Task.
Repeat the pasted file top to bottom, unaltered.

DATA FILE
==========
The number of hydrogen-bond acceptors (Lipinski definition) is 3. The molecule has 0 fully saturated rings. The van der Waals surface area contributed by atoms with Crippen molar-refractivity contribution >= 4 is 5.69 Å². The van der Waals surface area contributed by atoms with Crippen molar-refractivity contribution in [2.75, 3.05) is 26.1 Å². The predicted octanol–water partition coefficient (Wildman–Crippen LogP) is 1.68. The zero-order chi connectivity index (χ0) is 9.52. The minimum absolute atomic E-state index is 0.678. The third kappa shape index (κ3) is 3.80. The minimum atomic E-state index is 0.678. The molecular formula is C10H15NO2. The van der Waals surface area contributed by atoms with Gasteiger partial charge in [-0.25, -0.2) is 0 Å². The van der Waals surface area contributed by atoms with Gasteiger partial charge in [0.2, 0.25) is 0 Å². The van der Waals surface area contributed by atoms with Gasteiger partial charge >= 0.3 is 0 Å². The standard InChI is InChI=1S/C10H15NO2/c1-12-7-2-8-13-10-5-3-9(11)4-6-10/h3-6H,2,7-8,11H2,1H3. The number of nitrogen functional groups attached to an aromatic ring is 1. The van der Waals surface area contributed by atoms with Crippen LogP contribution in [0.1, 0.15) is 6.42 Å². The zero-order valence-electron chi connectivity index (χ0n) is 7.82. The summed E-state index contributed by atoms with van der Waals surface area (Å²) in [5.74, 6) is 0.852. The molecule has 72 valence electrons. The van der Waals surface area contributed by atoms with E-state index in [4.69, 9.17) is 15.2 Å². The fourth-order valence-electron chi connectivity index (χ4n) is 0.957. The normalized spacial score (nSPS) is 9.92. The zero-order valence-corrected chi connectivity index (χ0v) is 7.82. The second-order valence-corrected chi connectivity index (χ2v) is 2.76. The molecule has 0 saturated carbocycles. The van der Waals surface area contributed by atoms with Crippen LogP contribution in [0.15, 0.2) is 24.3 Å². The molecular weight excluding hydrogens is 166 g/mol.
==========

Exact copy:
The number of hydrogen-bond acceptors (Lipinski definition) is 3. The molecule has 0 fully saturated rings. The van der Waals surface area contributed by atoms with Crippen molar-refractivity contribution >= 4 is 5.69 Å². The van der Waals surface area contributed by atoms with Crippen molar-refractivity contribution in [2.75, 3.05) is 26.1 Å². The predicted octanol–water partition coefficient (Wildman–Crippen LogP) is 1.68. The zero-order chi connectivity index (χ0) is 9.52. The minimum absolute atomic E-state index is 0.678. The third kappa shape index (κ3) is 3.80. The minimum atomic E-state index is 0.678. The molecular formula is C10H15NO2. The van der Waals surface area contributed by atoms with Gasteiger partial charge in [-0.25, -0.2) is 0 Å². The van der Waals surface area contributed by atoms with Gasteiger partial charge in [0.2, 0.25) is 0 Å². The van der Waals surface area contributed by atoms with Gasteiger partial charge >= 0.3 is 0 Å². The standard InChI is InChI=1S/C10H15NO2/c1-12-7-2-8-13-10-5-3-9(11)4-6-10/h3-6H,2,7-8,11H2,1H3. The number of nitrogen functional groups attached to an aromatic ring is 1. The van der Waals surface area contributed by atoms with Crippen LogP contribution in [0.1, 0.15) is 6.42 Å². The zero-order valence-electron chi connectivity index (χ0n) is 7.82. The summed E-state index contributed by atoms with van der Waals surface area (Å²) in [5.74, 6) is 0.852. The molecule has 72 valence electrons. The van der Waals surface area contributed by atoms with E-state index in [4.69, 9.17) is 15.2 Å². The fourth-order valence-electron chi connectivity index (χ4n) is 0.957. The normalized spacial score (nSPS) is 9.92. The zero-order valence-corrected chi connectivity index (χ0v) is 7.82. The second-order valence-corrected chi connectivity index (χ2v) is 2.76. The molecule has 0 saturated carbocycles. The van der Waals surface area contributed by atoms with Crippen LogP contribution in [0.15, 0.2) is 24.3 Å². The molecular weight excluding hydrogens is 166 g/mol.